The great part about it is that I can build an opt-in mail list just for that book (coming today, I hope) and so get subscribers on this particular niche completely independent of the other books I write/edit/(re)publish. Also, I'm not limited by a single template's foibles, but can actually grab and install various templates until I have the one which is appropriate to that particular niche. (A person looking to solve their "I've-just-been-scammed-by-a-telemarketer" problem will expect a more dramatic look and feel than the "I'd-like-to-lose-more-weight" person - who needs more reassurance.)

In short, WPMU looks to solve a variety of problems with a single install. Sure, there are some tricks that have to be mastered, but it's not a particular problem compared to learning HTML and coding pages by hand.

And to think - you probably heard it here first!

Your comments? Suggestions?

Marketing Insight - WordPress site-building sequence

This post on Marketing Insight is how to build your site. (And those are silo's above - where grain is stored before it is shipped to processors.) Dr. Williams (below) is offering one concept about how to build a site. He's actually converting old hand-coded sites over to a new WordPress platform. And I respect his work.
ezSEO Blog: "The overall idea of this new system is to concentrate on sub-niches, one at a time, and build those sub-sections before moving on to the next one.


Suppose my website was on dieting. This is a huge niche and to try to do the keyword research up front would be a monumental task. A large part of my site would probably be the various diets that people could go on, so I would start off by setting up my Wordpress site with a super category called 'Diets'.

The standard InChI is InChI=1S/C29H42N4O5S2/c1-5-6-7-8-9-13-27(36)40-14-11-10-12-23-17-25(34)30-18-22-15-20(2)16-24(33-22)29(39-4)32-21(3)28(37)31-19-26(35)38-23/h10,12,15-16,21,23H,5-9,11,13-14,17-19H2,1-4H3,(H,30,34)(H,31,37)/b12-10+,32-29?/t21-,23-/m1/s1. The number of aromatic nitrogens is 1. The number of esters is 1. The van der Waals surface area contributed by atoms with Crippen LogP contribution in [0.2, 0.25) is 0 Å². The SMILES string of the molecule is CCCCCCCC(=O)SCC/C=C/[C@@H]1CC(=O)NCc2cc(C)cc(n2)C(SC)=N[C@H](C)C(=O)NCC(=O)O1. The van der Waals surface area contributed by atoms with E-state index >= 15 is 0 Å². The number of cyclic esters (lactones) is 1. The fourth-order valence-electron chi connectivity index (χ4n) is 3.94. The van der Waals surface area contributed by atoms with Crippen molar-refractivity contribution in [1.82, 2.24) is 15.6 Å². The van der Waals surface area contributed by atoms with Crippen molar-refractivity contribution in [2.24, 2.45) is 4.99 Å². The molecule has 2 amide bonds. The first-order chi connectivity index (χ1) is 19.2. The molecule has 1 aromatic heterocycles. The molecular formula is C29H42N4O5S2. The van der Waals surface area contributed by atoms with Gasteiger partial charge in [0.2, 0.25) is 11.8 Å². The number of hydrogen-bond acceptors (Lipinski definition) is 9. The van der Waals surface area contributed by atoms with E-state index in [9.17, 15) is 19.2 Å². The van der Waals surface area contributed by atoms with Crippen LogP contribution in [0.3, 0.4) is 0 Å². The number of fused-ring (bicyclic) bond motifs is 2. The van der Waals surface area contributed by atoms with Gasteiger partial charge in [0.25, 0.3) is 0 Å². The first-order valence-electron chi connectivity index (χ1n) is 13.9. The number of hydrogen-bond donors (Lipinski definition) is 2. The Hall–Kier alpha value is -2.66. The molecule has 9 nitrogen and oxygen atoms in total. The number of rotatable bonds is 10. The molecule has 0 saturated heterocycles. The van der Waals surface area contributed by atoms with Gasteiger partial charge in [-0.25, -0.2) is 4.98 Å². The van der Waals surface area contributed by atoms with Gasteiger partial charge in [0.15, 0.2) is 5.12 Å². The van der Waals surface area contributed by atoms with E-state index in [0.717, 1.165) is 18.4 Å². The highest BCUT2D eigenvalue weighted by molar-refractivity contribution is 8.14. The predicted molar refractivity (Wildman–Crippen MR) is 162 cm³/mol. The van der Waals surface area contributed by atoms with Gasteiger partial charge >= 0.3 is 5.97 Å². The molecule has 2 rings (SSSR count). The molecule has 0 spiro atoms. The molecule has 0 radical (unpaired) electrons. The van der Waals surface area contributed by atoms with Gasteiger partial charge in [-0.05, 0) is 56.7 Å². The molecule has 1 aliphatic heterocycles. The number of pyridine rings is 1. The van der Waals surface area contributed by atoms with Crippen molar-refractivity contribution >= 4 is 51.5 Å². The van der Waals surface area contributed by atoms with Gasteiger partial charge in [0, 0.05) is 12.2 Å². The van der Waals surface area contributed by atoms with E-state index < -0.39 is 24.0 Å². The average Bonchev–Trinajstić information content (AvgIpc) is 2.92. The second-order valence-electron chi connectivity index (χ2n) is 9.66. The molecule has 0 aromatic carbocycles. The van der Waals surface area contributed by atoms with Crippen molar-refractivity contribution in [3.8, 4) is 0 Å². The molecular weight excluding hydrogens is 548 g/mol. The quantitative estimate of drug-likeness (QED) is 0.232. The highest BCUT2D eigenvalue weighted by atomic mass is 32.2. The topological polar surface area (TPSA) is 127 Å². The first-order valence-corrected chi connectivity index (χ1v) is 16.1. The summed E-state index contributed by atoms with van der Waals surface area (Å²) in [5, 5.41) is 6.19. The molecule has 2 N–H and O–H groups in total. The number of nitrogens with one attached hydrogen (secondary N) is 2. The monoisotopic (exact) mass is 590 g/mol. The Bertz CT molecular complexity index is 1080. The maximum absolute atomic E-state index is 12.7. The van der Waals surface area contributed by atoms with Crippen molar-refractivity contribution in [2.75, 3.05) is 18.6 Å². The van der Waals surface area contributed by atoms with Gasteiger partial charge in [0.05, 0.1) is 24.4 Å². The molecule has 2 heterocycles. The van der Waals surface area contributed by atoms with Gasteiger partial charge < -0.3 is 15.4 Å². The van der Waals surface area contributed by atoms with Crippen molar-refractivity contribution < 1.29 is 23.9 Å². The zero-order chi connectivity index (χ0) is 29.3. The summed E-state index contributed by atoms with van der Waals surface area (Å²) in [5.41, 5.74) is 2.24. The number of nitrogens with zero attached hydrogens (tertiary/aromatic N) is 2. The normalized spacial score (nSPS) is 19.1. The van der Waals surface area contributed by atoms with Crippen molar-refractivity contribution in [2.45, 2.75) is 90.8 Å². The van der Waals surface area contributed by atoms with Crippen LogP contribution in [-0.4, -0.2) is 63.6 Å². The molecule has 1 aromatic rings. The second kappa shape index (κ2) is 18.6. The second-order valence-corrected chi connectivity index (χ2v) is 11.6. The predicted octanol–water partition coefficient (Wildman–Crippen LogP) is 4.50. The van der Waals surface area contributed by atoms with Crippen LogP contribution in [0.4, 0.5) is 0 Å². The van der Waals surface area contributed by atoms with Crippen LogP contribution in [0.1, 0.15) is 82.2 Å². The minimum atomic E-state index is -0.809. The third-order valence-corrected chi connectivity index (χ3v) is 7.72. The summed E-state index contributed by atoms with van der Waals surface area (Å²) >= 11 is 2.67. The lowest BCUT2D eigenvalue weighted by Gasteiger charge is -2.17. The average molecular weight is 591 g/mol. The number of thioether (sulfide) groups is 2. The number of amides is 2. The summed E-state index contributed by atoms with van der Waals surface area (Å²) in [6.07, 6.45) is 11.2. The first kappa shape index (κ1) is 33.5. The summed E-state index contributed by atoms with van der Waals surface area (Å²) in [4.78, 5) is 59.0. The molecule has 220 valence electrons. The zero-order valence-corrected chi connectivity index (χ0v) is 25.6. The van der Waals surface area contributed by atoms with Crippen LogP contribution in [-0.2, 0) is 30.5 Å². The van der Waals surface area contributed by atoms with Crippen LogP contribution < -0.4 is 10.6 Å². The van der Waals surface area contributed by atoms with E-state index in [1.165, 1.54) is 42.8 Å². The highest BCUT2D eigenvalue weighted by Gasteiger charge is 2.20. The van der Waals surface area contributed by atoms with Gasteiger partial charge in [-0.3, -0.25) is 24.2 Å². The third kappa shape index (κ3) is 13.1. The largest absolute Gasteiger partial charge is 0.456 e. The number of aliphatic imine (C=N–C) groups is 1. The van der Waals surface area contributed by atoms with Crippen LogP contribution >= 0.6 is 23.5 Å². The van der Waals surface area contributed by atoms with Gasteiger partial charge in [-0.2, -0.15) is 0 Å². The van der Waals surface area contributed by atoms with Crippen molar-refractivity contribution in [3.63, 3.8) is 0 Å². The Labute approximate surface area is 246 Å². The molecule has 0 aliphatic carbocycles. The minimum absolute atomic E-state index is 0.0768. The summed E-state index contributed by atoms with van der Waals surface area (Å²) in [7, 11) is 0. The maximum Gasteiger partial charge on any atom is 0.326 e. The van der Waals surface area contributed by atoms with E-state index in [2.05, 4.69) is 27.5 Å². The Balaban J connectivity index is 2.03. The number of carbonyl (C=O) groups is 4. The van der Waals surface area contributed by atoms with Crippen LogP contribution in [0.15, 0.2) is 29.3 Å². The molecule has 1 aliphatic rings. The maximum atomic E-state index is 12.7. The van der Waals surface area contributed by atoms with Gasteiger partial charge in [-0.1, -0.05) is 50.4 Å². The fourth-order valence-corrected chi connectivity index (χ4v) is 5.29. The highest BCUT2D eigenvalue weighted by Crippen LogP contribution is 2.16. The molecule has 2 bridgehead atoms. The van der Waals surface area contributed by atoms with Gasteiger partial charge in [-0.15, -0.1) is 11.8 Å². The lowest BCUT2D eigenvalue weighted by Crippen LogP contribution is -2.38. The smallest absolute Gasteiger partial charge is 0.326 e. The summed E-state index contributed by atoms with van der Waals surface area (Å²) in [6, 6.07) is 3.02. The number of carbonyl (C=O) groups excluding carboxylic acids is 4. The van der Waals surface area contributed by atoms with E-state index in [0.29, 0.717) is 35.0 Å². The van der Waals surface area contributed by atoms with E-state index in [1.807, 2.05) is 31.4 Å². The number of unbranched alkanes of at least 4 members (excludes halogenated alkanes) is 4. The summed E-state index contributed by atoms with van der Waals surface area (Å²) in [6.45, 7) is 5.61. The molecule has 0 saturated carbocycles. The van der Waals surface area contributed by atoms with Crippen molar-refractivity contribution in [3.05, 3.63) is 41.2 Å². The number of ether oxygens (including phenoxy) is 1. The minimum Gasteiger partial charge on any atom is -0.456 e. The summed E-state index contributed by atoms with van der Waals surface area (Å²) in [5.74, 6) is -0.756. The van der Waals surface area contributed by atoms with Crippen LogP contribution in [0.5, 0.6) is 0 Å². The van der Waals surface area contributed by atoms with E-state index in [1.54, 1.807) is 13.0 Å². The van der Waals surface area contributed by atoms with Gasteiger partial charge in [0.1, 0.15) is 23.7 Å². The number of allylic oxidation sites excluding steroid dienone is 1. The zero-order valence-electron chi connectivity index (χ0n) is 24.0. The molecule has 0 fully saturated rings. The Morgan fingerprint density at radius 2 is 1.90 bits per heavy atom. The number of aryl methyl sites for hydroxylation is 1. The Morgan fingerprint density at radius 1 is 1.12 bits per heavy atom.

I would then pick one diet at a time, e.g. the Sonoma diet, and carry out the keyword research only on the Sonoma diet. I’d keep this data in a separate database in KRA Pro.

I could then concentrate on the Sonoma diet, creating a main page for that diet as well as articles on the diet that can link back to the main page.

When you are finished with the Sonoma diet, pick another area you want to work on, e.g. South Beach Diet and repeat.

I would take a different approach. And as you know from following this blog I use RankTracker to query WordTracker to get my niches (which is a whole lot cheaper and more powerful).

Now, as I've discussed, my approach is to distill my niches and their keywords. This gives me what keywords add up to the targeted main keywords I want to use to create content. I simply line them up by KEI and then work on them in that way. I don't take a certain one and then create content for all the pages like that. I don't do all the dog-collar keywords and then do dog-leash keywords. I'd work all of the long-tail niche keywords for dog in order of their KEI. Sure they'll cross, but what you are trying to take over is "dog" as a main KW - and that is what your blog is named. (Yes, that is a lousy choice as a "niche", since it isn't really, but it gives a good example. )